How To Clean a Fountain Pen When It Becomes Clogged

Eventually, when you collect pens that you use you will need to know how to clean a fountain pen or two because you need to change ink colors, let the ink dry inside so much it will not write correctly, or you purchase a pen with dried ink inside. Pen cleaning isn’t hard and only takes a few minutes as long as you don’t let things sit too long.

There are lots of ways to do fountain pen cleaning the method I will show you is the one I use that has worked extremely well for me over the years. Most pens made today are cartridge and/or converter pens. This pen cleaning method works well with other types of pens too. The first step is to disassemble the pen-like so:

Disassembled fountain pen - how to clean a fountain pen
Once the pen is apart to this degree you need to remove the converter. Cleaning fountain pen converters is easy. There are two general types of converters, screw in and push in. You can really mess up a converter that is a screw in by yanking it out thinking it is a push in. The best way is to treat all converters as screw in and unscrew it counterclockwise while pulling gently. Once the converter is out, rinse the nib off, rinse the converter out, and then allow water to flow through the nib and feed like such:

flushing out the nib assembly - how to clean a fountain pen
This gets all the liquid ink out to get ready for the next step of how to clean a fountain pen. To really clean the pen out you need a small ultrasonic cleaner. To clean a fountain pen you do not need an expensive cleaner, I have several that I paid far less than $100 for and they work wonderfully for this.

an ultrasonic cleaner
Fill the ultrasonic cleaner to the fill line with regular water, then find a glass or bowl to place inside, I use pyrex graduated beakers, I linked to 250ml versions but what size you use depends on the size of your pen parts and the size of the ultrasonic cleaner. I use pyrex because I want a hard durable glass. Plastic will not work nearly as well for this as it tends to absorb some of the vibrations instead of transmitting them to the inside of the beaker.

Fill the cup up enough to cover the nib section and converter (this is how to clean fountain pen converters if you have one) still disassembled, I like to use purified/distilled water, and for stubborn pens I will put a drop or two of ammonia (clear, not the lemon or pine-scented, ammonia is excellent for pen cleaning) in the cup. Never use ammonia full strength, and never on chrome parts, it can pit chrome. That setup should look like this:

pen parts in the ultrasonic cleaner
Note that the tip of the nib of the pen is not on the bottom of the cup, never place the nib down so that it is on the bottom as this can damage the nib tipping. Let this run a few minutes, remove the parts and dry well, do not use a hairdryer or anything that generates heat or large amounts of air pressure. Air drying is always best and that is one of the reasons for using the purified/distilled water, so there is no residue left from drying.

Fill up your pen and give it a try! I do all my own pen cleaning and almost all my own pen maintenance for a wide variety of pens.

This same method works with other filling systems as well although you need a way to suspend the pen in the liquid without the nib tip touching anything as you do not want to submerge lever, crescent, button, or piston fillers as the water will get into places where it should not go.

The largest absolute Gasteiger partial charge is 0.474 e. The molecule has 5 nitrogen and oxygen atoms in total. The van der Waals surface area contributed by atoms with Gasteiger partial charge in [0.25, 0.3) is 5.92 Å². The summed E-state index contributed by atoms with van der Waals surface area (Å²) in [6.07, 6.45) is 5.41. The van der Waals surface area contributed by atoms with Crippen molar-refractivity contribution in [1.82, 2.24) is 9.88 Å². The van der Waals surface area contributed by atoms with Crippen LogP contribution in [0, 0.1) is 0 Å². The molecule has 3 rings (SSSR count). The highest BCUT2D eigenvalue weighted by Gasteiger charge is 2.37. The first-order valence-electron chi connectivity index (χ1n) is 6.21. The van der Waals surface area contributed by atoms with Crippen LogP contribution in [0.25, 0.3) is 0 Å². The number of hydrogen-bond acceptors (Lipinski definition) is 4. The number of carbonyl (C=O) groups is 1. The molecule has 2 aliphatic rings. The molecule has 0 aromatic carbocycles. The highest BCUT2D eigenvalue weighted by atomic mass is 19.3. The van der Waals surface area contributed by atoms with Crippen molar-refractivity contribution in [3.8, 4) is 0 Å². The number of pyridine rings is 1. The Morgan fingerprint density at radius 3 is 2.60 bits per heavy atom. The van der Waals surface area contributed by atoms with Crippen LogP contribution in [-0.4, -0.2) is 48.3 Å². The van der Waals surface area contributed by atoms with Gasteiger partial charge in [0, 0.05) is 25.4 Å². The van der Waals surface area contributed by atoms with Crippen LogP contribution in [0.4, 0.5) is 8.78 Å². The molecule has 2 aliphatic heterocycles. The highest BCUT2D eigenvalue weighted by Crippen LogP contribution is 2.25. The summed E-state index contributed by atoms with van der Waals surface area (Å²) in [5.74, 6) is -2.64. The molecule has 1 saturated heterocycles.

Monteverde Fountain Pen Flush

Now let’s assume this did not fully clean the pen, so now it is time to try an added step of a professional pen flush, Monteverde’s Fountain Pen Flush is an excellent choice and one of the first fountain pen supplies I suggest newcomers purchase. This product has cleaned pens that I thought were permanently destroyed and improved the writing of pens I thought were already clean. Although at less than $20 a bottle, I still prefer using only clean water to clean my pen unless that process does not work as well as it should.

To use Monteverde’s Fountain Pen Flush I pour a little of the flush into one of my 100ml or 250ml pyrex beakers, enough to submerge the nib completely and then a little more. I dip the nib into the solution and draw some into the converter (or piston, or whatever) and then expel it back into the beaker. I repeat this process until I feel the pen is clean and then flush it out well with purified/distilled water.

If the pen will not move the fluid through the nib, I remove the converter and fill it directly with the fluid and then attach the converter back on the pen and expel it through the nib. Should I not be able to do that, I leave it in the pen overnight and try again in the morning. Sometimes I even leave the nib submerged in the fluid if the clog is bad enough in addition to having the converter or ink chamber filled.

Once I am done I dispose of the fluid and do not put it back in the bottle. Occasionally when I do not think there was much ink in the pen so the cleaning fluid might not be too contaminated I store it in a different container to use on another pen that might need just a little cleaning, or might be so bad I expect to refill my beaker with solution several times.

More warnings! Be very careful trying to clean a fountain pen, or any pen, made of Casein, be careful with hard rubber, never add chemicals like ammonia with pens made of anything other than plastic or metal, never submerge parts that you do not have to (caps etc) unless you have tried your pen cleaning methods with junkers first to see what will happen. Never clean fountain pen with alcohol as it dries out plastic and rubber seals. Good luck!

If you can not get your pen working by cleaning, or somehow can not get it to work after cleaning, you may need professional pen maintenance.

Now you know how to clean a fountain pen!